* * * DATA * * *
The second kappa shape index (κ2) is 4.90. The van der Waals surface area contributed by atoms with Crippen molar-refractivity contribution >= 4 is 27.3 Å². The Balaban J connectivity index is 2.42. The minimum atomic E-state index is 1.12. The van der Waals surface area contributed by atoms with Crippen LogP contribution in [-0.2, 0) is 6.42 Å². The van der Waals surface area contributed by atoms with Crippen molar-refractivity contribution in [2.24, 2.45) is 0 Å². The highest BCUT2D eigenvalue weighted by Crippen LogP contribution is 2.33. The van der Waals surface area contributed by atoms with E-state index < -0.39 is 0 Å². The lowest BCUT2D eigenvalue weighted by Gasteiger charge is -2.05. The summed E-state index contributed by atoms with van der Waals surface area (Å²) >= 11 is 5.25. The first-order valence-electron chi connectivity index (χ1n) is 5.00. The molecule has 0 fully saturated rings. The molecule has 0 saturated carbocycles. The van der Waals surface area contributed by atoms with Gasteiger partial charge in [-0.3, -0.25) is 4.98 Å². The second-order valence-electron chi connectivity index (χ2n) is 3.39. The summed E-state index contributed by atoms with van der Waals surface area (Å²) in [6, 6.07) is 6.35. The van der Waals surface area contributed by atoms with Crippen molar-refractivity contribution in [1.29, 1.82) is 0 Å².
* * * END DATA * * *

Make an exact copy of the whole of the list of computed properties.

The second kappa shape index (κ2) is 4.90. The van der Waals surface area contributed by atoms with Crippen molar-refractivity contribution >= 4 is 27.3 Å². The Balaban J connectivity index is 2.42. The minimum atomic E-state index is 1.12. The van der Waals surface area contributed by atoms with Crippen LogP contribution in [-0.2, 0) is 6.42 Å². The van der Waals surface area contributed by atoms with Crippen molar-refractivity contribution in [2.24, 2.45) is 0 Å². The highest BCUT2D eigenvalue weighted by Crippen LogP contribution is 2.33. The van der Waals surface area contributed by atoms with E-state index < -0.39 is 0 Å². The lowest BCUT2D eigenvalue weighted by Gasteiger charge is -2.05. The summed E-state index contributed by atoms with van der Waals surface area (Å²) >= 11 is 5.25. The first-order valence-electron chi connectivity index (χ1n) is 5.00. The molecule has 0 fully saturated rings. The molecule has 0 saturated carbocycles. The van der Waals surface area contributed by atoms with Gasteiger partial charge in [-0.3, -0.25) is 4.98 Å². The second-order valence-electron chi connectivity index (χ2n) is 3.39. The summed E-state index contributed by atoms with van der Waals surface area (Å²) in [6, 6.07) is 6.35. The van der Waals surface area contributed by atoms with Crippen molar-refractivity contribution in [1.29, 1.82) is 0 Å².